PostGIS Code Re-org03 Nov 2008
Most commit messages are pretty terse affairs (“Fix for issue #142.”, “Remove compile warnings.”) but this morning, Mark Cave-Ayland posted this novel along with his code changes:
r3224 /trunk/loader/ (Makefile.in pgsql2shp.c wkb.h)
Switch pgsql2shp over to using liblwgeom.
There are few commits that can be as satisfying as one which involves the removal of ~1200 lines of code. By using the liblwgeom parser instead of the in-built parser, we have now achieved the following:
i) all parsers within PostGIS, shp2pgsql and pgsql2shp are now the same which means they all follow the same rules. Also extended error reporting information including error text and position information is available.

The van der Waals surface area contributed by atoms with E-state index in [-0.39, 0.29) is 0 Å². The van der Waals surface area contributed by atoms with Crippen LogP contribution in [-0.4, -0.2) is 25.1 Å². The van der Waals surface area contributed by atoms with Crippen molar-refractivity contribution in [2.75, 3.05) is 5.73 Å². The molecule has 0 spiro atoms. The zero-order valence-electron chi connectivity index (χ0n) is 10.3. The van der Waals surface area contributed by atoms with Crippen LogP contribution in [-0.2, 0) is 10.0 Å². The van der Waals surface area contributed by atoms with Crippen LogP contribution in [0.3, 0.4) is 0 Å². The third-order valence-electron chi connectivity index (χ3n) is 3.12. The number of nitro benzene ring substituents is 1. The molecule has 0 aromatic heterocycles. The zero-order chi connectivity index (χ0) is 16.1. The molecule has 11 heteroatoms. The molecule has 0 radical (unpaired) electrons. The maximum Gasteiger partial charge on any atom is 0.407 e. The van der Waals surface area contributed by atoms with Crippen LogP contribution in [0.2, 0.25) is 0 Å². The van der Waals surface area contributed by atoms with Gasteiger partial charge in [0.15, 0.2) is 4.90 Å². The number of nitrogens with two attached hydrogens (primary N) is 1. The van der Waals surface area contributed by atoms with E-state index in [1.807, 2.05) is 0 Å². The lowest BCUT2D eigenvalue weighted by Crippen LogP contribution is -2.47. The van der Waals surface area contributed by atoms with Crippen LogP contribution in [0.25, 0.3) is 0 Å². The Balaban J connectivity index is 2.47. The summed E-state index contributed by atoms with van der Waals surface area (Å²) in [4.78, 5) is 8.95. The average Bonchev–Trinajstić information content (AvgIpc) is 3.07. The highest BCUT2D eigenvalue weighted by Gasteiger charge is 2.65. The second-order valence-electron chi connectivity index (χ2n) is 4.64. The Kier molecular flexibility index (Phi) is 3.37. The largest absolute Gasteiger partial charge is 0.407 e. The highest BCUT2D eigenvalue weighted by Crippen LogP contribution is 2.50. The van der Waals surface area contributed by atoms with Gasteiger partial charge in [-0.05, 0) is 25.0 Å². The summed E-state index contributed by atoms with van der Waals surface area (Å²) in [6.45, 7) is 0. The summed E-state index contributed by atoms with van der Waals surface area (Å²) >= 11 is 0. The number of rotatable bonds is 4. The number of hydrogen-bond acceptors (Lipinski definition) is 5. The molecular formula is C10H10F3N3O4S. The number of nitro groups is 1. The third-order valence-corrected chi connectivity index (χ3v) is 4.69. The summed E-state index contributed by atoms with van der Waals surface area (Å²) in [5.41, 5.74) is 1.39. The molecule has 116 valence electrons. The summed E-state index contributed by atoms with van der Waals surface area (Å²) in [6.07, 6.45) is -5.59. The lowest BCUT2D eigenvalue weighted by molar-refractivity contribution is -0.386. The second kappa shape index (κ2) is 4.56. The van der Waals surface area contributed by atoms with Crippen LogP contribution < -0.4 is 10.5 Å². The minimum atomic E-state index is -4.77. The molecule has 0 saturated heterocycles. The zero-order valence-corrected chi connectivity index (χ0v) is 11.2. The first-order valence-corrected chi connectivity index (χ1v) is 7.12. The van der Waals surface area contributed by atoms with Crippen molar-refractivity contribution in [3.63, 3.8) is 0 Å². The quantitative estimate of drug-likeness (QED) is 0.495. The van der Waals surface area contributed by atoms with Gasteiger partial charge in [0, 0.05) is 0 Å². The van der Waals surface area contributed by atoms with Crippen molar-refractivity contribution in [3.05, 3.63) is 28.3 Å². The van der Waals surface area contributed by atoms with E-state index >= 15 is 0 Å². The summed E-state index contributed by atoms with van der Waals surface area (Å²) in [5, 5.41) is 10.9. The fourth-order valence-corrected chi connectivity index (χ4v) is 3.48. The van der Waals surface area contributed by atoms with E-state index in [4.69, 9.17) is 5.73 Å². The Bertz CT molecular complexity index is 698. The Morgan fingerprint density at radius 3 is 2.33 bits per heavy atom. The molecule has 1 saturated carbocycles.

ii) the complexity of the shp2pgsql/pgsql2shp is considerably reduced.
The slightly unfortunate cost is the overall executable size is larger, since we are linking with liblwgeom. However, from both a consistency and maintainability point of view, this is a big win. Note that while there may be a difference in behaviour in some corner cases, all regression tests pass here.
Some extra explanation is in order. Mark’s goal for the 1.4 release of PostGIS is to clean up the underlying code and make it easier to develop on. That has resulted in some major reorganization under the covers.
The geometry framework (liblwgeom) under PostGIS was written to be separable from the rest of the specific PgSQL code, but historically was managed right alongside it, in the same directory and built chain. Mark has broken it out into it’s own directory with a separate build out to a true library file.
Now that the geometry framework is a true library, it can be used in other places, not just the back-end. So hooking the data loader/dumpers into it is a first step, and as he notes, improves the code immensely.